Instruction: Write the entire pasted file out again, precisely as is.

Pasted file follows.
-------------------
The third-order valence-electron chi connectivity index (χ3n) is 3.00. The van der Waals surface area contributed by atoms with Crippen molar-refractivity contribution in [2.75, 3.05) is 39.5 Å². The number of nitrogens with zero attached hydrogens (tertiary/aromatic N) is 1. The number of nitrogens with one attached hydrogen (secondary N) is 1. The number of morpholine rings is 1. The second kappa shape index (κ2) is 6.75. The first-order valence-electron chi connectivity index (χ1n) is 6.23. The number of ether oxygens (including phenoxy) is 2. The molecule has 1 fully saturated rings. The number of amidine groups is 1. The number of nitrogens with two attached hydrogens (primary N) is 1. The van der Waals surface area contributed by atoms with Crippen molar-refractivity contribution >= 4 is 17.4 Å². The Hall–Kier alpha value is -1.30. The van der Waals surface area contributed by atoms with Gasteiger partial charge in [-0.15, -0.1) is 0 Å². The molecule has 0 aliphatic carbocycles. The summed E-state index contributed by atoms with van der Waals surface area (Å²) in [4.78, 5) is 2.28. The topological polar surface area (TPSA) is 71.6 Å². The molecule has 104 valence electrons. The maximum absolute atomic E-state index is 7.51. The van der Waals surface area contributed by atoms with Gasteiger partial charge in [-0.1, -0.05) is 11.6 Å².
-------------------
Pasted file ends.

The third-order valence-electron chi connectivity index (χ3n) is 3.00. The van der Waals surface area contributed by atoms with Crippen molar-refractivity contribution in [2.75, 3.05) is 39.5 Å². The number of nitrogens with zero attached hydrogens (tertiary/aromatic N) is 1. The number of nitrogens with one attached hydrogen (secondary N) is 1. The number of morpholine rings is 1. The second kappa shape index (κ2) is 6.75. The first-order valence-electron chi connectivity index (χ1n) is 6.23. The number of ether oxygens (including phenoxy) is 2. The molecule has 1 fully saturated rings. The number of amidine groups is 1. The number of nitrogens with two attached hydrogens (primary N) is 1. The van der Waals surface area contributed by atoms with Crippen molar-refractivity contribution >= 4 is 17.4 Å². The Hall–Kier alpha value is -1.30. The van der Waals surface area contributed by atoms with Gasteiger partial charge in [-0.15, -0.1) is 0 Å². The molecule has 0 aliphatic carbocycles. The summed E-state index contributed by atoms with van der Waals surface area (Å²) in [4.78, 5) is 2.28. The topological polar surface area (TPSA) is 71.6 Å². The molecule has 104 valence electrons. The maximum absolute atomic E-state index is 7.51. The van der Waals surface area contributed by atoms with Gasteiger partial charge in [-0.1, -0.05) is 11.6 Å².